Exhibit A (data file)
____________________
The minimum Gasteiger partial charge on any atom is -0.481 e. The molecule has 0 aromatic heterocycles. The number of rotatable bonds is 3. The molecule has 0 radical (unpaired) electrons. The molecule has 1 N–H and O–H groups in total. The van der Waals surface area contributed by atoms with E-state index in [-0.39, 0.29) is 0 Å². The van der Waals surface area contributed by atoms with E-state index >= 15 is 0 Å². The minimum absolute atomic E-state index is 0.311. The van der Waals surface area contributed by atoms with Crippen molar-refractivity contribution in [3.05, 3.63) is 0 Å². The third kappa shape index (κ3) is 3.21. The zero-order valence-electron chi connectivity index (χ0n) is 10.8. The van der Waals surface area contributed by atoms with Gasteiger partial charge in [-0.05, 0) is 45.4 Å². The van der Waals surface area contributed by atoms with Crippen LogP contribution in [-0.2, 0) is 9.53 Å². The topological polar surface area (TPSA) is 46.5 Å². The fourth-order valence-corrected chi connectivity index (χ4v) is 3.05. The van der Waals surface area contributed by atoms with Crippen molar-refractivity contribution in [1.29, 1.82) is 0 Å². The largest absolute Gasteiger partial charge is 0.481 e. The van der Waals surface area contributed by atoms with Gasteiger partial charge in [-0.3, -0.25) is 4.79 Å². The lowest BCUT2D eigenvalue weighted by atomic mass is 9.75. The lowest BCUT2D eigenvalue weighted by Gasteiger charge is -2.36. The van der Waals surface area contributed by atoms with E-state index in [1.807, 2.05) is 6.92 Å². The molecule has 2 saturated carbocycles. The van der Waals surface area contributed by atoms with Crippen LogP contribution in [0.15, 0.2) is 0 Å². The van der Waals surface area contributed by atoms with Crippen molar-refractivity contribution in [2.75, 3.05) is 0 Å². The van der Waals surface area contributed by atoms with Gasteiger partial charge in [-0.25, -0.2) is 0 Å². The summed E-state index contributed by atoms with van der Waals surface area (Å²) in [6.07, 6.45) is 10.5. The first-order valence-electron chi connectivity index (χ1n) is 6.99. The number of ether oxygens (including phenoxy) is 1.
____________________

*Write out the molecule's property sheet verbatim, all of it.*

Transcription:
The minimum Gasteiger partial charge on any atom is -0.481 e. The molecule has 0 aromatic heterocycles. The number of rotatable bonds is 3. The molecule has 0 radical (unpaired) electrons. The molecule has 1 N–H and O–H groups in total. The van der Waals surface area contributed by atoms with E-state index in [-0.39, 0.29) is 0 Å². The van der Waals surface area contributed by atoms with E-state index >= 15 is 0 Å². The minimum absolute atomic E-state index is 0.311. The van der Waals surface area contributed by atoms with Crippen molar-refractivity contribution in [3.05, 3.63) is 0 Å². The third kappa shape index (κ3) is 3.21. The zero-order valence-electron chi connectivity index (χ0n) is 10.8. The van der Waals surface area contributed by atoms with Gasteiger partial charge in [-0.05, 0) is 45.4 Å². The van der Waals surface area contributed by atoms with Crippen LogP contribution in [-0.2, 0) is 9.53 Å². The topological polar surface area (TPSA) is 46.5 Å². The fourth-order valence-corrected chi connectivity index (χ4v) is 3.05. The van der Waals surface area contributed by atoms with Crippen molar-refractivity contribution in [1.29, 1.82) is 0 Å². The largest absolute Gasteiger partial charge is 0.481 e. The van der Waals surface area contributed by atoms with Gasteiger partial charge in [-0.3, -0.25) is 4.79 Å². The lowest BCUT2D eigenvalue weighted by atomic mass is 9.75. The lowest BCUT2D eigenvalue weighted by Gasteiger charge is -2.36. The van der Waals surface area contributed by atoms with E-state index in [1.807, 2.05) is 6.92 Å². The molecule has 2 saturated carbocycles. The van der Waals surface area contributed by atoms with Crippen LogP contribution in [0.15, 0.2) is 0 Å². The van der Waals surface area contributed by atoms with Crippen molar-refractivity contribution in [2.75, 3.05) is 0 Å². The van der Waals surface area contributed by atoms with Gasteiger partial charge in [-0.25, -0.2) is 0 Å². The summed E-state index contributed by atoms with van der Waals surface area (Å²) in [6.07, 6.45) is 10.5. The first-order valence-electron chi connectivity index (χ1n) is 6.99. The number of ether oxygens (including phenoxy) is 1.